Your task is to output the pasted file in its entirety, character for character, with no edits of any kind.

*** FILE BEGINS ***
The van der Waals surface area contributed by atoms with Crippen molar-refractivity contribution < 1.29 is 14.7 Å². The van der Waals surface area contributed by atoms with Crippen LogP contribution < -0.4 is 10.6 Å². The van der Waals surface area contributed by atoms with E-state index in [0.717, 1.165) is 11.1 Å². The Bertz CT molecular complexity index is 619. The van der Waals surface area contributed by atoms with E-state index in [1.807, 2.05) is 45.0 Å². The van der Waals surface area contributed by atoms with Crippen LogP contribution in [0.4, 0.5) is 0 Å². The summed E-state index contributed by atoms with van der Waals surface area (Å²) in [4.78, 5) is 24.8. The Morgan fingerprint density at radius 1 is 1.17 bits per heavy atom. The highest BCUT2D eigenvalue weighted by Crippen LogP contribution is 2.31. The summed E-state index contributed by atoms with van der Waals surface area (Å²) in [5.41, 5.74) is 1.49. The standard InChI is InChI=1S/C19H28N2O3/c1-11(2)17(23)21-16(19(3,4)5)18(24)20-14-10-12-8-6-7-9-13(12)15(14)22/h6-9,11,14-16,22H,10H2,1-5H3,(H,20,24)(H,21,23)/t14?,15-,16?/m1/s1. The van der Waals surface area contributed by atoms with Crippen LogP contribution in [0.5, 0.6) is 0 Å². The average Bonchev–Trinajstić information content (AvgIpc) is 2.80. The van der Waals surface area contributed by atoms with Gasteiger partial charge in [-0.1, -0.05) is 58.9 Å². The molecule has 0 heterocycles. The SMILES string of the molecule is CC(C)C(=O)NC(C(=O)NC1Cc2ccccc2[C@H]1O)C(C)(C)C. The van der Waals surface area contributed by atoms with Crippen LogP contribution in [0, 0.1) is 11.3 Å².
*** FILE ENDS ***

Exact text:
The van der Waals surface area contributed by atoms with Crippen molar-refractivity contribution < 1.29 is 14.7 Å². The van der Waals surface area contributed by atoms with Crippen LogP contribution < -0.4 is 10.6 Å². The van der Waals surface area contributed by atoms with E-state index in [0.717, 1.165) is 11.1 Å². The Bertz CT molecular complexity index is 619. The van der Waals surface area contributed by atoms with E-state index in [1.807, 2.05) is 45.0 Å². The van der Waals surface area contributed by atoms with Crippen LogP contribution in [0.4, 0.5) is 0 Å². The summed E-state index contributed by atoms with van der Waals surface area (Å²) in [4.78, 5) is 24.8. The Morgan fingerprint density at radius 1 is 1.17 bits per heavy atom. The highest BCUT2D eigenvalue weighted by Crippen LogP contribution is 2.31. The summed E-state index contributed by atoms with van der Waals surface area (Å²) in [5.41, 5.74) is 1.49. The standard InChI is InChI=1S/C19H28N2O3/c1-11(2)17(23)21-16(19(3,4)5)18(24)20-14-10-12-8-6-7-9-13(12)15(14)22/h6-9,11,14-16,22H,10H2,1-5H3,(H,20,24)(H,21,23)/t14?,15-,16?/m1/s1. The van der Waals surface area contributed by atoms with Crippen LogP contribution in [0.5, 0.6) is 0 Å². The average Bonchev–Trinajstić information content (AvgIpc) is 2.80. The van der Waals surface area contributed by atoms with Gasteiger partial charge in [-0.1, -0.05) is 58.9 Å². The molecule has 0 heterocycles. The SMILES string of the molecule is CC(C)C(=O)NC(C(=O)NC1Cc2ccccc2[C@H]1O)C(C)(C)C. The van der Waals surface area contributed by atoms with Crippen LogP contribution in [0, 0.1) is 11.3 Å².